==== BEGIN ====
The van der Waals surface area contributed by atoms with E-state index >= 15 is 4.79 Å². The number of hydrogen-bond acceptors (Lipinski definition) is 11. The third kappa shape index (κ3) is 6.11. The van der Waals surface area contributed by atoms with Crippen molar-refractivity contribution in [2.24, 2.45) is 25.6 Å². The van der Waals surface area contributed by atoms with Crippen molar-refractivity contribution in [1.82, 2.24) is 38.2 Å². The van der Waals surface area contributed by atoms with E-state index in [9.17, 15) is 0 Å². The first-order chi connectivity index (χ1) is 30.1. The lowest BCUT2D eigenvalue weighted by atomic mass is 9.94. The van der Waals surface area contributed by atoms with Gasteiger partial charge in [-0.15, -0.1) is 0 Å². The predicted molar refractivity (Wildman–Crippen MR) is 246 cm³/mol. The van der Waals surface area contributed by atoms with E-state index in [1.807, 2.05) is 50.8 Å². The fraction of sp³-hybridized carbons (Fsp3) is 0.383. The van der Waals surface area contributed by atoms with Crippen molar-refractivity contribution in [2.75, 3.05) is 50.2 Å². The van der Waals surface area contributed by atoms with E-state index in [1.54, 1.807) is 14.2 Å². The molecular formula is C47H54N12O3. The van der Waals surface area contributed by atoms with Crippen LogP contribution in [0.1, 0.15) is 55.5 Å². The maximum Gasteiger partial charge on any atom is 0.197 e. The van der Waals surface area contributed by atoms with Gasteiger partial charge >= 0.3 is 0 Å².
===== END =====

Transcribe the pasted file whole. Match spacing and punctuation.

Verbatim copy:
The van der Waals surface area contributed by atoms with E-state index >= 15 is 4.79 Å². The number of hydrogen-bond acceptors (Lipinski definition) is 11. The third kappa shape index (κ3) is 6.11. The van der Waals surface area contributed by atoms with Crippen molar-refractivity contribution in [2.24, 2.45) is 25.6 Å². The van der Waals surface area contributed by atoms with Crippen molar-refractivity contribution in [1.82, 2.24) is 38.2 Å². The van der Waals surface area contributed by atoms with E-state index in [9.17, 15) is 0 Å². The first-order chi connectivity index (χ1) is 30.1. The lowest BCUT2D eigenvalue weighted by atomic mass is 9.94. The van der Waals surface area contributed by atoms with Gasteiger partial charge in [-0.15, -0.1) is 0 Å². The predicted molar refractivity (Wildman–Crippen MR) is 246 cm³/mol. The van der Waals surface area contributed by atoms with E-state index in [1.807, 2.05) is 50.8 Å². The fraction of sp³-hybridized carbons (Fsp3) is 0.383. The van der Waals surface area contributed by atoms with Crippen molar-refractivity contribution in [2.75, 3.05) is 50.2 Å². The van der Waals surface area contributed by atoms with E-state index in [1.54, 1.807) is 14.2 Å². The molecular formula is C47H54N12O3. The van der Waals surface area contributed by atoms with Crippen LogP contribution in [0.1, 0.15) is 55.5 Å². The maximum Gasteiger partial charge on any atom is 0.197 e. The van der Waals surface area contributed by atoms with Gasteiger partial charge >= 0.3 is 0 Å².